this difference are yet to be determined. Biological and cultural differences
are strong possibilities (4). Economic factors may also play a role; whereas
54% of white students were eligible for free or reduced-price lunches, 85% of
American Indian, 85% of African American, and 90% of Hispanic students were
eligible. However, a recent large-scale investigation has shown that food
insecurity, a corollary of poverty, is associated with lower BMIs in children
(31). Another recent investigation has provided evidence that community
availability of fitness facilities and other venues for activity is positively
associated with healthy weight (32). However, the fact that the students all
live in the same community diminishes the possibility that access to
sidewalks, parks, playgrounds, fast-food outlets, or grocery stores is an
Blood pressure status
Only 2.8% of the students had elevated blood pressure (≥90th
percentile) that persisted over three measurement sessions and multiple blood
pressure readings. However, the National High Blood Pressure Education Program
Working Group on Hypertension Control in Children and Adolescents stated that
it should be expected that less than 1% of children and adolescents will be
diagnosed as hypertensive when multiple measurements are taken over weeks or
months. Doubling this expected percentage to extrapolate to the 90th
percentile indicates that there may be an excess prevalence of elevated blood
pressure among these students. However, the unique protocol and electronic
blood pressure monitors used for this screening may underestimate the
prevalence of elevated blood pressure compared to using averaged measurements
with a mercury sphygmomanometer.
Because of the low yield from screening children for hypertension,
recommendations against universal screening have been made (33,34). However,
these recommendations were based on the need for highly trained personnel
using mercury sphygmomanometers. The advent of high-quality electronic blood
pressure monitors, combined with the epidemic of obesity, may have changed the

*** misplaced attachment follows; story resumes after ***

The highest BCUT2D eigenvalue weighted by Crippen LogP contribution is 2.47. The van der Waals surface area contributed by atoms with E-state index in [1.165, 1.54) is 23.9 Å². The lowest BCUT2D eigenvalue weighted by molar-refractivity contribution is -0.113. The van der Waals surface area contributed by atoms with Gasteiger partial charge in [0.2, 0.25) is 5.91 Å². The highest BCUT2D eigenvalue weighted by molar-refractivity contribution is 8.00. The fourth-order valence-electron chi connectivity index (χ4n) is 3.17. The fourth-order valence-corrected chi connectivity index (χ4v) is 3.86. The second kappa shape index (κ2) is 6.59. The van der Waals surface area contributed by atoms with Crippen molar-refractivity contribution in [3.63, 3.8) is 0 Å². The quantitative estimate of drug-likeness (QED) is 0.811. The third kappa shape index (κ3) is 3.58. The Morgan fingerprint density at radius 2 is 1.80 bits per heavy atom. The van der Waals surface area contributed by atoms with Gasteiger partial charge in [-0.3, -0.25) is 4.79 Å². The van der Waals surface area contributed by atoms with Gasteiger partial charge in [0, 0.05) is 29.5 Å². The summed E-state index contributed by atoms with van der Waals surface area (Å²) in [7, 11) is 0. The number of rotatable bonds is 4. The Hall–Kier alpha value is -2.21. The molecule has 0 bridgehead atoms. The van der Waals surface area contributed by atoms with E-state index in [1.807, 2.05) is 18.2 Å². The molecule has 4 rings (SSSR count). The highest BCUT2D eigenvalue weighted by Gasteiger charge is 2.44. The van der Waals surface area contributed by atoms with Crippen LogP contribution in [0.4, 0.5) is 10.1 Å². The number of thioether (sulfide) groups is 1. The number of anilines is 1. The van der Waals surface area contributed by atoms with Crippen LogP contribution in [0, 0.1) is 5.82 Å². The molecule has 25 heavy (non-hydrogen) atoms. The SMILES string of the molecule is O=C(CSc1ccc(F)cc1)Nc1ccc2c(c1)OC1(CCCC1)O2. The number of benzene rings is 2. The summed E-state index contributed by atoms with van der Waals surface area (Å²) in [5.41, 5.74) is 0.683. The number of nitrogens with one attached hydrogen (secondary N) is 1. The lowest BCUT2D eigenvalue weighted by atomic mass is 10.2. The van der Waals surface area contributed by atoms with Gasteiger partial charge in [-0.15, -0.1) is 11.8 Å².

cost–benefit equation for blood pressure screening. In fact, recent research
supports the premise that rates of hypertension may be increasing among
children but that normative data based on electronic oscillometric blood
pressure measurement are needed for future screening efforts (8).
Association of overweight status and elevated blood pressure
Although the prevalence of elevated blood pressure in the Anadarko public
schools is difficult to interpret, the consistent and strong association of
high BMI with elevated blood pressure may presage future increases in
child, adolescent, and adult hypertension if the prevalence of obesity is
sustained or increases (20,35).
We presented the data in this paper to the principals, superintendent, and
other interested school personnel of the Anadarko public school system. Their
response has been positive and demonstrative of the often-forgotten altruism inherent in America’s public schools. The middle school
implemented a school-based walking program for sixth graders in the 2002 to 2003 school year. The high school implemented and evaluated a
school-based student walking program during the second half of the 2002 to
2003 school year. Lastly, the district has decided to commit resources to
perform weight and blood pressure screening annually as part of
usual student health activities and to examine cost vs benefits and effectiveness of this activity.
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The authors thank the students, parents, staff, faculty, and administration
of the Anadarko public schools for their cooperation, collaboration, and
support. This journal article and the research it describes were funded
through the CDC Prevention Research Centers’ cooperative agreements with
University of Oklahoma Prevention Research Center, no. U48/CCU610817 and no.
1-U48-DP-000026. The contents are solely the responsibility of the authors and
do not necessarily represent the official views of CDC, the Anadarko School
District, or the Anadarko community.
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Corresponding Author: William E. Moore, University of Oklahoma Prevention
Research Center, 800 NE 15th St, Room 532, Oklahoma City, OK 73104. Telephone:
405-271-2330, ext 46718. E-mail: William-Moore@ouhsc.edu.
Author Affiliations: Aietah Stephens, Terry Wilson, Wesley Wilson, June E.
Eichner, University of Oklahoma Prevention Research Center, Oklahoma City,